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DOCtalk with Dr. Gregg 12/17/15

December 17, 2015 News 1 Comment

E-Prescribing in the Dark

I don’t know about anybody else’s experiences, but my relationship with e-prescribing reminds me of Helen Keller’s quote about “walking with a friend in the dark.”

Not having seen much posted about this topic may be more a result of my ignorance than anything, but a quick search didn’t lead to many practical perspectives that I could find. Thus, maybe adding one to the blogosphere wouldn’t be just a rehash.

First, we’ve used e-prescribing for years. Love it. Period. When it works.

And it mostly does work, and typically works quite well. It makes it easy to prescribe, reduces the risk of error from illegible handwriting, lowers the chances of lost prescriptions to almost null, and makes tracking of prescribed meds MUCH easier.

But, all of that’s true only when it works. As mentioned, it doesn’t always work, and that’s when the dark creeps in.

(The e-prescribing solution that our EHR employs has been called the “giant” of the industry. There are others, and they may work differently, but my experience is limited to our little giant.)

The two main times I’ve noted when it doesn’t work:

  1. When something is amiss in the patient demographics
  2. When an “Unknown Drug” gets pulled into the patient record

The first issue is really problematic. If our system sends an inquiry to the e-prescribing solution and there’s some kind of glitch in the demographics, here’s one of the responses we receive:


I ask you: What do you do with that? There are no instructions, no next steps. You’re only told that this person, who you know for a fact exists and whose insurance eligibility you’ve verified, can’t be found. And you’re not allowed to do anything about it. (“Resubmission not allowed.”)

There are some similar rejection notices as I recall, but they all have the same thing in common – no info on what exactly is wrong, no way to correct whatever errors there are, and no option to do anything about it.

The second problem isn’t always quite as vexing, but still should have some improved address. Here’s an example from one of my patient’s charts (patient and prescribing doctor de-identified):


With this one, I can at least call the pharmacy and try to determine which of the medications this patient was dispensed on that day might be the elusive “DRUG UNKNOWN.” This involves figuring out which CVS pharmacy is “#1691,” finding their phone number, calling them to ask them to look up prescribed Rx from that day for that patient, and then manually charting the now known drug into the patient’s chart. As I said, problematic, but at least it has a resolution, even if it isn’t simple or one automated by the e-prescribing solution.

My personal ask for our (or any) e-prescribing solution is this: You’re good to have as a friend. I appreciate you. Walking with you even though it’s sometimes in the dark is far better than walking without you. But, please … please … add transparency and end user-friendly info and advice. Cryptic messages that provide no value or direction may make some programmer on your end feel as though they’re doing something, but it isn’t something that’s at all helpful to us provider grunts – be they us little trench grunts or those in the bigger trenches. We would all benefit from a little more light.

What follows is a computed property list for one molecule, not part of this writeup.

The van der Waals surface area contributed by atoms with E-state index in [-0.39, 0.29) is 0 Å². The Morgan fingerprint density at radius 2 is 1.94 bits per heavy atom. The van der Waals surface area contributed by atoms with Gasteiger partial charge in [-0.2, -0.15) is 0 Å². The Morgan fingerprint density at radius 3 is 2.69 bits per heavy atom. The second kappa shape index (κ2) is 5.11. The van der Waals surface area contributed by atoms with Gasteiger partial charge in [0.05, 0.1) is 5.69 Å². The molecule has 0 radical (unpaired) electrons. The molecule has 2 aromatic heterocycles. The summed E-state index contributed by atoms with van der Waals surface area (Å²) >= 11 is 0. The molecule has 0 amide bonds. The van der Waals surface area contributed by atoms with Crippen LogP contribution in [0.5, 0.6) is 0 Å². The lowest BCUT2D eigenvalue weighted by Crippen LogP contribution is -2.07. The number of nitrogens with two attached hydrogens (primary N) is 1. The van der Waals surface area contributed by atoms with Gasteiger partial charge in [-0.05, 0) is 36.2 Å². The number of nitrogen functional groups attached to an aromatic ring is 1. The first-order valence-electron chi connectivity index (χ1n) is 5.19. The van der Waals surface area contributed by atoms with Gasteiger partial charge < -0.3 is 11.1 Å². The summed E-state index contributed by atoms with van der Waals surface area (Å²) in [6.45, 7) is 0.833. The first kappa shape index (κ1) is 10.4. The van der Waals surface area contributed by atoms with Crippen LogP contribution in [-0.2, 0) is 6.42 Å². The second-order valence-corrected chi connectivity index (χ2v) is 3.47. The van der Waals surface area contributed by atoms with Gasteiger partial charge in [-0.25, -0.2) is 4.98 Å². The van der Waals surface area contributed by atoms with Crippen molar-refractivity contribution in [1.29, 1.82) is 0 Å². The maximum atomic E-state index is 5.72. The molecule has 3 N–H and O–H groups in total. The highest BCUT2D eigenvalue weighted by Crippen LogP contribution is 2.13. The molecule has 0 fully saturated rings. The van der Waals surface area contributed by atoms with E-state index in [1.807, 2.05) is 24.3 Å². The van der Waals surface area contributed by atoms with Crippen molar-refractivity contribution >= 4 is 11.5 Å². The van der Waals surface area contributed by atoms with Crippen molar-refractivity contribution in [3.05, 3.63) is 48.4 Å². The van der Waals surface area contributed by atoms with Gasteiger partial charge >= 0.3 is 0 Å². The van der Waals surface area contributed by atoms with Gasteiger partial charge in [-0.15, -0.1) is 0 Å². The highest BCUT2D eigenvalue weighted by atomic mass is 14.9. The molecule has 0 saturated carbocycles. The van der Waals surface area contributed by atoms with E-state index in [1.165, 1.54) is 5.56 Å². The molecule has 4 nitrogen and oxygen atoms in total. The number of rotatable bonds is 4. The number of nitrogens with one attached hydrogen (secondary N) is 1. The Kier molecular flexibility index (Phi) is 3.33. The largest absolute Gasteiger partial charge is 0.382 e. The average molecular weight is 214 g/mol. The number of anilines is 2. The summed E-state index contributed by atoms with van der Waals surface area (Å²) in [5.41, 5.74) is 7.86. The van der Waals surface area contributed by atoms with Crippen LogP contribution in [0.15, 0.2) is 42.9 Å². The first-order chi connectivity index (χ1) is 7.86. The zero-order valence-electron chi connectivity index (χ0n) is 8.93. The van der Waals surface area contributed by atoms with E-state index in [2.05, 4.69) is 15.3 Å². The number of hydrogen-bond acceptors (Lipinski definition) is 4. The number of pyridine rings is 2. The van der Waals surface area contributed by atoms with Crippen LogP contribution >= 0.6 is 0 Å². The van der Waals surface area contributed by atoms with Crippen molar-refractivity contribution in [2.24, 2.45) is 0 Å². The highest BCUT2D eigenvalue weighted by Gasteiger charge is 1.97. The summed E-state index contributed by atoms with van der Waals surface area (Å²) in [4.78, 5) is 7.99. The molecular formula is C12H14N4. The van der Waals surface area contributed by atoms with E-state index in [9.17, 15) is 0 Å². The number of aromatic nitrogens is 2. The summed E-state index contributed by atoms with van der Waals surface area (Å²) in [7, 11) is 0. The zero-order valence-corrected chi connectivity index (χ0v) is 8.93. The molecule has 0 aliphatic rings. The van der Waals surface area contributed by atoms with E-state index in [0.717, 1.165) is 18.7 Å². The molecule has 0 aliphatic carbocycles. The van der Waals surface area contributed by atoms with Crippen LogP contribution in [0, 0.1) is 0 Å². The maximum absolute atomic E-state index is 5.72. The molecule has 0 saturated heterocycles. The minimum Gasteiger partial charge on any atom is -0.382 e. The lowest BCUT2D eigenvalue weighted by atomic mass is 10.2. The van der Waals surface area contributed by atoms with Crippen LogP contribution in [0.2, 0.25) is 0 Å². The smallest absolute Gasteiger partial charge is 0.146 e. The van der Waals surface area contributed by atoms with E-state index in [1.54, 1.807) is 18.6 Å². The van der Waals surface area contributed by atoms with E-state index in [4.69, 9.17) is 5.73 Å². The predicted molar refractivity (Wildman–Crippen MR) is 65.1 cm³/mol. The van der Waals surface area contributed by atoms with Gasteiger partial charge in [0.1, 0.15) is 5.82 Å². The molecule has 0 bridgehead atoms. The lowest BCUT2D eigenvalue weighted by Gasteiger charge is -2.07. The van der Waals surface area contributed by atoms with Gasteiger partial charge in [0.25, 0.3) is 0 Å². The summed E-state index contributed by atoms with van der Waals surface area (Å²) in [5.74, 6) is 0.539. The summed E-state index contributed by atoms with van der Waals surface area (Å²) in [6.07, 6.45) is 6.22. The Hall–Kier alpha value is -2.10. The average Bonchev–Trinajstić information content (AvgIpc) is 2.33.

From the trenches…

“Walking with a friend in the dark is better than walking alone in the light.” – Helen Keller

dr gregg

Dr. Gregg Alexander, a grunt in the trenches pediatrician at Madison Pediatrics, is Chief Medical Officer for Health Nuts Media, an HIT and marketing consultant, and sits on the board of directors of the Ohio Health Information Partnership.


JenniferMr. H, Lorre, Dr. Jayne, Dr. Gregg, Lt. Dan

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Comments 1
  • Thanks Dr Gregg for posting this. Our organization through its members developed the SCRIPT standard, which is used by vendors to implement ePrescribing. Unfortunately there are over 600 vendors and each although certifying that their application can send a prescription, often each leaves their user such as you questioning why issues like this come up. Our organization has developed a task group to look into “best practices” for eprescribing, and with this task group have uncovered user issues such as what you are seeing. I would strongly recommend your comments are seen and understood by your vendor. That is truly how problems like this get fixed. As you have said and most physicians have attested, eprescribing is the next best thing to sliced bread when it works! Thank you again.

    John Klimek R.Ph.
    SVP Standards and IT

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